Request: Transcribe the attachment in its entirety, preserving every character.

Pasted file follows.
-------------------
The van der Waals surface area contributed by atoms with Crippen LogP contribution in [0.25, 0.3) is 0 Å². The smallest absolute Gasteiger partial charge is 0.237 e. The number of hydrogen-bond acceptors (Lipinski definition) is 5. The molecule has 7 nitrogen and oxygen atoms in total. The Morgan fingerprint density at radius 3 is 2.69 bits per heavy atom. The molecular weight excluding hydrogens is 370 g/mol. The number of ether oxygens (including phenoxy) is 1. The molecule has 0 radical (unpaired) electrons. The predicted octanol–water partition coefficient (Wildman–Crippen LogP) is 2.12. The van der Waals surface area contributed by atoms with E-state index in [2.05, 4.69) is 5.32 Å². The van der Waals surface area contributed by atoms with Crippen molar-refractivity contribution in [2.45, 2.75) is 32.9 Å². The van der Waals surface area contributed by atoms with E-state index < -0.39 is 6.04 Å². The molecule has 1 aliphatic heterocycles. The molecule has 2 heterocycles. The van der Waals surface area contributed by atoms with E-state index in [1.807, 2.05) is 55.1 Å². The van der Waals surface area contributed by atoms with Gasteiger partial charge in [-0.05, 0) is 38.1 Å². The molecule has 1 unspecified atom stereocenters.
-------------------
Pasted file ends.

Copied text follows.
The van der Waals surface area contributed by atoms with Crippen LogP contribution in [0.25, 0.3) is 0 Å². The smallest absolute Gasteiger partial charge is 0.237 e. The number of hydrogen-bond acceptors (Lipinski definition) is 5. The molecule has 7 nitrogen and oxygen atoms in total. The Morgan fingerprint density at radius 3 is 2.69 bits per heavy atom. The molecular weight excluding hydrogens is 370 g/mol. The number of ether oxygens (including phenoxy) is 1. The molecule has 0 radical (unpaired) electrons. The predicted octanol–water partition coefficient (Wildman–Crippen LogP) is 2.12. The van der Waals surface area contributed by atoms with E-state index in [2.05, 4.69) is 5.32 Å². The van der Waals surface area contributed by atoms with Crippen molar-refractivity contribution in [2.45, 2.75) is 32.9 Å². The van der Waals surface area contributed by atoms with E-state index < -0.39 is 6.04 Å². The molecule has 1 aliphatic heterocycles. The molecule has 2 heterocycles. The van der Waals surface area contributed by atoms with E-state index in [1.807, 2.05) is 55.1 Å². The van der Waals surface area contributed by atoms with Gasteiger partial charge in [-0.05, 0) is 38.1 Å². The molecule has 1 unspecified atom stereocenters.